BlackBerry maker, Research in Motion (RIM), is frantic but confident in conquering the world consumer market as the struggling company readies its new handsets topbilled as the new Blackberry 10.
Three is the position that RIM aims to secure near-term in the fiercely competitive global smartphone war and company chief executive Thorsten Heins is very much upbeat on the prospects awaiting the Canadian firm.
Series of disappointments hobbled RIM since Apple and Android devices took away its market share, the once leading company was unable to counter the onslaught of touch devices that effectively marginalised not only the BlackBerry brand but also much of the competition.
The most humbling reminders for RIM that it is now way behind from the market leaders are the exodus of its consumers, both general and enterprise, in large numbers and the jittery support coming from its investors, analysts said.
The fiasco that attended the PlayBook release in 2011 set off the domino of misfortunes and challenges currently faced by RIM today, Reuters said.
Starting January 30 2012, RIM will redraw its fate, Mr Heins said, adding that what the world will see is far different from what were seen before. No more disappointments, he added. Or at least the chances of such emerging are minimal.
"I think it's all lining up. Sometimes you get the feeling that the universe is in disarray, and with BlackBerry 10 coming, I see the stars lining up," Mr Heins told Reuters.
RIM is set reinvigorate a fourth mobile ecosystem that its CEO said will offer some 100,000 apps come the BlackBerry 10 debut next year and the company is courting 50 top-notch enterprise customers to initially beef up BlackBerry's dwindling base.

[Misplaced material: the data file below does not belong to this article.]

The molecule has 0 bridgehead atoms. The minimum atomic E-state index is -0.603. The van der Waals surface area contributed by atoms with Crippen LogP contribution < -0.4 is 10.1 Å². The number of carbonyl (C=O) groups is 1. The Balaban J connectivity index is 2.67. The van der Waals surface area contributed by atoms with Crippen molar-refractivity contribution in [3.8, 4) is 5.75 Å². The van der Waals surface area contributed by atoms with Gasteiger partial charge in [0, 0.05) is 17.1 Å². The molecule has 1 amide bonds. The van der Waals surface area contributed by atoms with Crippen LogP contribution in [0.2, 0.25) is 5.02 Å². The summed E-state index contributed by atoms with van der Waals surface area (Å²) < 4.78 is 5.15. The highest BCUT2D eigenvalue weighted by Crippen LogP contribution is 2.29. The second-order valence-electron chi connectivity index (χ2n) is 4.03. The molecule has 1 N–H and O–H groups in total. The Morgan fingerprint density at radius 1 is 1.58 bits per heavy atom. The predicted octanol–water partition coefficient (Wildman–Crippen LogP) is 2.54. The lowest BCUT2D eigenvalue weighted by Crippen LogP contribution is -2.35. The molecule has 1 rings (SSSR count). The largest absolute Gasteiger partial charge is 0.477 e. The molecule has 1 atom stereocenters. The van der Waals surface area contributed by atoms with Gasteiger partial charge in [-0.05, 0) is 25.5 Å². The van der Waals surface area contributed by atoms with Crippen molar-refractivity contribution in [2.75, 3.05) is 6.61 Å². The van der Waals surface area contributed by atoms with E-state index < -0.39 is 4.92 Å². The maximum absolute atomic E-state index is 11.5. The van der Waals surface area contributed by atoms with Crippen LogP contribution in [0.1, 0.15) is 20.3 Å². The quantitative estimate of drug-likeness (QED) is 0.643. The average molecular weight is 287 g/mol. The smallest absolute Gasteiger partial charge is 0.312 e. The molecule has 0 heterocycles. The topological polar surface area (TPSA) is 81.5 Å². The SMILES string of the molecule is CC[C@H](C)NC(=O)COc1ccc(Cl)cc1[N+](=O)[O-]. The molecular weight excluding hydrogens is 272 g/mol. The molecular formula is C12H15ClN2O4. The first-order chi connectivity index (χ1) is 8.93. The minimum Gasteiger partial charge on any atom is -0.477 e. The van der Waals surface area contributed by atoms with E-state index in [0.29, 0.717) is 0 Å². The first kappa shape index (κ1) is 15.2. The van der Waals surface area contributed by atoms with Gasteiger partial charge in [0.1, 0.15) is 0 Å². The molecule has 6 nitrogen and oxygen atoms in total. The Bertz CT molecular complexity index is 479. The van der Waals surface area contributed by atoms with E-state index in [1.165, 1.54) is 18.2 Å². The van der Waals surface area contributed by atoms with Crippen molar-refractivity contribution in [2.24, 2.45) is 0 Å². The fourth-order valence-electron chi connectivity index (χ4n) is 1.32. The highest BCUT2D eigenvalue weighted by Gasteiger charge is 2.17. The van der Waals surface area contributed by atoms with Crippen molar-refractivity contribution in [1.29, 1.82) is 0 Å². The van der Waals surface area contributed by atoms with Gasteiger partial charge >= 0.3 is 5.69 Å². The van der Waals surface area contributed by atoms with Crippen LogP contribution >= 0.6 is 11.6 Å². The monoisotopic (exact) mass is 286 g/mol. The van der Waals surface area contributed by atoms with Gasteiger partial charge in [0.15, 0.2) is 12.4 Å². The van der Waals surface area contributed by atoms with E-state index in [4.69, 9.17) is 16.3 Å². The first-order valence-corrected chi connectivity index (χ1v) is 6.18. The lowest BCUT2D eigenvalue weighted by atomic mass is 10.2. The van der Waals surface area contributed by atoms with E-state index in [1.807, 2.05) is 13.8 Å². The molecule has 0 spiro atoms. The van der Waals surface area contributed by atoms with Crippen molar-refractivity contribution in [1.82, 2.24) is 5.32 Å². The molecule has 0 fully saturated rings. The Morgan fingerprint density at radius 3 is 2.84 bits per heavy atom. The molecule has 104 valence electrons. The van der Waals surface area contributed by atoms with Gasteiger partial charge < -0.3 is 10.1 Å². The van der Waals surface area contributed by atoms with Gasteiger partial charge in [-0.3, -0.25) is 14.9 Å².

The powerful capabilities offered by BES 10, RIM's in-house operating system, plus the vaunted security by its system, by far the strongest in the commercial mobile world according to experts, should be enough to reenergise the brand, Mr Heins said.
And to ensure that the new BlackBerry devices will reach global consumers without delays, RIM is partnering with as many telcos as possible, according to RIM COO Kristian Tear.
Talking to CNET, Mr. Tear described his talks with telcos that the company had identified to carry BlackBerry in international markets as "good start" for the firm.
"They welcome the platform ... I've been to a lot of product meetings over my career, this is without a doubt the most positive experience I've had showing BB10 to the carriers," he told CNET.
But the enthusiasm exuded by the two executives failed to dampen growing fears by some analysts that RIM is in for another monumental misstep with the BES 10 and its new batch of handsets.
"BlackBerry 10 is likely to be dead on arrival," Reuters quoted Pacific Crest analyst James Faucette, predicting that consumers would require hard-sell tactics to react positively on BES 10's unfamiliar territory, which would be hampered too by limited collection of apps.
Edward Spence, writing for Forbes, echoed the same sentiments. RIM needs to further ramp up its efforts to make its products more attractive, more compelling for users to adopt in droves and more engaging, which is possible only by offering a rich library of applications.
Sadly though, "there's nothing in the plans for BlackBerry 10 that matches the expectations of the high street consumer," he added.